Opinion Column: We got game too

By Angela Loiacono

Never tell a girl she’s not good enough. That’s advice all men should take to heart. It stems back to the time when women were told they weren’t allowed to leave the kitchen, and it carries on today. The bias against women’s sports is astounding and, quite honestly, offending. Whoever said a woman couldn’t compete was dead wrong.

The age-old belief that women can’t keep up with men in sports is more than inaccurate. Women have come a long way in the sports world, and they have more than proved their right to be there. Many female athletes have the potential to be great and the desire and ambition to make it happen. Contrary to the popular beliefs of many men I’ve spoken to, especially male athletes, women have moved away from their helpless and weak stereotype.

I attended a women’s basketball game about two weeks ago. Before I left, on the way there and on the way home, many people questioned me about how I was spending my Sunday afternoon. I told them I was going to the game. Every single person responded by asking me if the girls played at Huff Hall. Now, don’t get me wrong, Huff is a nice building. But why wouldn’t people think the women’s team plays in Assembly Hall just like our men’s team? When asked that specific question, most people immediately became uncomfortable and mumbled an “I don’t know.” Are there people out there who honestly believe our men’s team should have access to a great facility like Assembly Hall, but our girls should not?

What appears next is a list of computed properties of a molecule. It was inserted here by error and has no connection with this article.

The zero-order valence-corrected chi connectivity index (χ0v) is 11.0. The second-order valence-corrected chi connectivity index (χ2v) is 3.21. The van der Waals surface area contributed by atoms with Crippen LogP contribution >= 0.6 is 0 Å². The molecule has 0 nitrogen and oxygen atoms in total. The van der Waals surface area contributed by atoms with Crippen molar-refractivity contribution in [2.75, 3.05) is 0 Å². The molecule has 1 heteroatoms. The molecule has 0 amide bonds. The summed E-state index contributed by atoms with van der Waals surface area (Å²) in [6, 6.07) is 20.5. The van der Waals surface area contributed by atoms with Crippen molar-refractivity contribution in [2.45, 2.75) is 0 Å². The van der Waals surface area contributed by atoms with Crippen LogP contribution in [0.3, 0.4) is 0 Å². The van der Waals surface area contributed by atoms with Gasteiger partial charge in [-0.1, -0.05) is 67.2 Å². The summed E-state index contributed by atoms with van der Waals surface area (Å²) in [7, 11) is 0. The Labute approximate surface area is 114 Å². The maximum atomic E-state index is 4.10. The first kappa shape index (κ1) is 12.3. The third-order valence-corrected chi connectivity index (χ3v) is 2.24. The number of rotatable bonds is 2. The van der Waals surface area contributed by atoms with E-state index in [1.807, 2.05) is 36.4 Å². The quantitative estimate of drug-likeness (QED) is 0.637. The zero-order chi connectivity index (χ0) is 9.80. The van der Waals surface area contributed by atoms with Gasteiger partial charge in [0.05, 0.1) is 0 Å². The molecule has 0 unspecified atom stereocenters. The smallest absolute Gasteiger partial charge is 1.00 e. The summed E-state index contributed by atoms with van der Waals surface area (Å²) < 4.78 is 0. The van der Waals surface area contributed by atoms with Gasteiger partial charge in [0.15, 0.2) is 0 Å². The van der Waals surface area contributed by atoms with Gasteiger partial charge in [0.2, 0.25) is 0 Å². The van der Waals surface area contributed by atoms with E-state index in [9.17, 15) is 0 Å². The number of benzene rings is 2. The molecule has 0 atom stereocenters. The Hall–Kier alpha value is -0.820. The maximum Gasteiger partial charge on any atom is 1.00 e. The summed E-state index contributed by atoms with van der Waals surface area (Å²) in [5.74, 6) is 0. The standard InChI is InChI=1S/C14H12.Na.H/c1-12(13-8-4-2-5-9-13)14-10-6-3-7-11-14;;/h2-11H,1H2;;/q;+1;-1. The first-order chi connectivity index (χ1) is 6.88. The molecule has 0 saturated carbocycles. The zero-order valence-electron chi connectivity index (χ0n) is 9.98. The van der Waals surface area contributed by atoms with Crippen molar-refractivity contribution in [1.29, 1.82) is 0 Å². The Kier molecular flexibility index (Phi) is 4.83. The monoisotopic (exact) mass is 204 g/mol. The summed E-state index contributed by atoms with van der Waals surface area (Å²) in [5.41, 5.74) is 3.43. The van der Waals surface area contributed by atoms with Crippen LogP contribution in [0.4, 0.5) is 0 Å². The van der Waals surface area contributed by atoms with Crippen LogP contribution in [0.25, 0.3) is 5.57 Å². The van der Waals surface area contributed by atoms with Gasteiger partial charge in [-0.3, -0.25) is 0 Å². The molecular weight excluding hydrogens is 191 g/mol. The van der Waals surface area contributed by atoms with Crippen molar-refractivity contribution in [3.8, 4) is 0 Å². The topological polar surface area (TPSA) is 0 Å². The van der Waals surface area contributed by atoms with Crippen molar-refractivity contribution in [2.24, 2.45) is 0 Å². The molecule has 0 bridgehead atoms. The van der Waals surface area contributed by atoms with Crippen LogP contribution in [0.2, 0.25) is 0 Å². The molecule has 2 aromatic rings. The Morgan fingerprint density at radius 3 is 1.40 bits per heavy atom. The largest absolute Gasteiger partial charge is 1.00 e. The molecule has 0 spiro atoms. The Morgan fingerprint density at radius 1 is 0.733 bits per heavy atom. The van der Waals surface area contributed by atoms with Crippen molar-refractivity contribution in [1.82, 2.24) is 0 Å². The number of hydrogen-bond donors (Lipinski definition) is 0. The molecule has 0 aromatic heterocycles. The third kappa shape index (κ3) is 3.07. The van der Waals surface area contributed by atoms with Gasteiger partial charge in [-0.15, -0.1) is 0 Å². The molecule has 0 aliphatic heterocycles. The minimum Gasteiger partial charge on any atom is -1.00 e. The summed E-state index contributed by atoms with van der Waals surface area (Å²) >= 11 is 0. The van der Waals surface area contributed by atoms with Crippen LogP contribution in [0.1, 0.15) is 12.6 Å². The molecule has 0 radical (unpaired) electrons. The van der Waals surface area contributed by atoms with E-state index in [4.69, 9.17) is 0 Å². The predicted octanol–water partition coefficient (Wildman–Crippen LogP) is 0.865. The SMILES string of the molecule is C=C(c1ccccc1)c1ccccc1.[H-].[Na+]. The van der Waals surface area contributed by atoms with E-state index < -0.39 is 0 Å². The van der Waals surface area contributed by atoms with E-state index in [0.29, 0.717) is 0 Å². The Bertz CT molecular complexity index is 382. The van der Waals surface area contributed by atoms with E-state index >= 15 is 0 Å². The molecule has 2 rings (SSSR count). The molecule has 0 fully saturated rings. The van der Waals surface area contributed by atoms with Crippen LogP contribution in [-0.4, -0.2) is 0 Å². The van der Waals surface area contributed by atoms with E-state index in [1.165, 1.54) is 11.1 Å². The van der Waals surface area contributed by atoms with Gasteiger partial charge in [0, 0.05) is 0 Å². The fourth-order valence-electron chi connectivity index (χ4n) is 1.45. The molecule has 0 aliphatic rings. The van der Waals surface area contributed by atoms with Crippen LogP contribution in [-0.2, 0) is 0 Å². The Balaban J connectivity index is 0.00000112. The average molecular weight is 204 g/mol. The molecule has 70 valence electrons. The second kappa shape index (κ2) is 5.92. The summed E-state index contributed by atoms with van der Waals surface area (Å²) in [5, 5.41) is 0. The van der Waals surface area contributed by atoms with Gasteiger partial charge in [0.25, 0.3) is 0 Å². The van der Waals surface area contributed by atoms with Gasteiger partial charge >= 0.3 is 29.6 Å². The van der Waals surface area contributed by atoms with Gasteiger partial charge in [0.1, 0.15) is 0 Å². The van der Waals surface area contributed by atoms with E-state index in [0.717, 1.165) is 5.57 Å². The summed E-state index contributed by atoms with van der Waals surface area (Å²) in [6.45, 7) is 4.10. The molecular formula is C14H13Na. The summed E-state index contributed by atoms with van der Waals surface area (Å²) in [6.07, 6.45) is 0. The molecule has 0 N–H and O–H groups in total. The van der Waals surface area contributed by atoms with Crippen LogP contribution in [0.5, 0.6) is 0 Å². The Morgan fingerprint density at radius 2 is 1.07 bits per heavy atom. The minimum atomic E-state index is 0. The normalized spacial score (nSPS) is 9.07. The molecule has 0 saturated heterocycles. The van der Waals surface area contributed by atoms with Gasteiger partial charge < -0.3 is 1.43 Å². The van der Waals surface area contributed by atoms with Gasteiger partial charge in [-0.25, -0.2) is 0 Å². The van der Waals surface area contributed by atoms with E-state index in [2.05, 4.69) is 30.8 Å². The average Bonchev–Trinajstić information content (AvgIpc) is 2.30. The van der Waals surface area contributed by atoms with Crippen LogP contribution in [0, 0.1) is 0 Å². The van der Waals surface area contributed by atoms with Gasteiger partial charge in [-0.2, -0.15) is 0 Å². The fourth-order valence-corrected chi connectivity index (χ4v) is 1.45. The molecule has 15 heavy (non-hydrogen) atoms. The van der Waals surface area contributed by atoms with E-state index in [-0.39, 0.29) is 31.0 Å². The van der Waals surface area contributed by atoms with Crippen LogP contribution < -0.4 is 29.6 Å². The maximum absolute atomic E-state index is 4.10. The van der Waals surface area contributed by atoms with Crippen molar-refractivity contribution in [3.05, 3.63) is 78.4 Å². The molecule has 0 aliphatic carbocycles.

Now, I believe it is fairly apparent that many men have a physical advantage over women in sports. But by no means does that imply that a girl doesn’t bring a good game with her. I’m going to resist the urge to list the names of several of the most dominant and distinguished female athletes that have achieved what many of us can only dream of. And that “many of us” includes men.

From personal experience, there are a great deal of men who automatically believe they can beat a girl in sports, purely on the basis that they are men and she is a woman. Well, I have news – those guys have never played against a real woman athlete. I probably spent more of my life, up until college, in a gym playing volleyball and basketball than I spent in my bed sleeping. So, you could say I’m a little offended when boys who haven’t ever put on a uniform are fully confident they can beat me – just because I’m a girl.

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    I’m a strong supporter of our Illini men’s basketball team, just as much as the University is. But as I was perusing the Daily Herald sports section last week, I came across some interesting information. Columnist Bob Frisk mentioned that Scott Johnson’s publication, Illinois High School Sports Historian, revealed that women were actually the pioneers of basketball in Illinois. Girls were not only the first to play a high school basketball game, they also formed Illinois’ first high school league. I guess this means women deserve a little more respect that they are given – especially on the court. If it weren’t for them, where would Illinois basketball be?

    For all you nonbelievers out there, I am fully aware that there is a good chunk of women who would rather curl their hair and protect their nails before they dive for a volleyball. But there are an equal number of men who wouldn’t step onto a football field for fear of being tackled. I’m talking about athletes here. And girls deserve just as much respect as men. I don’t know what makes most men believe they are dominant in everything that involves a referee, but women can compete – and compete well.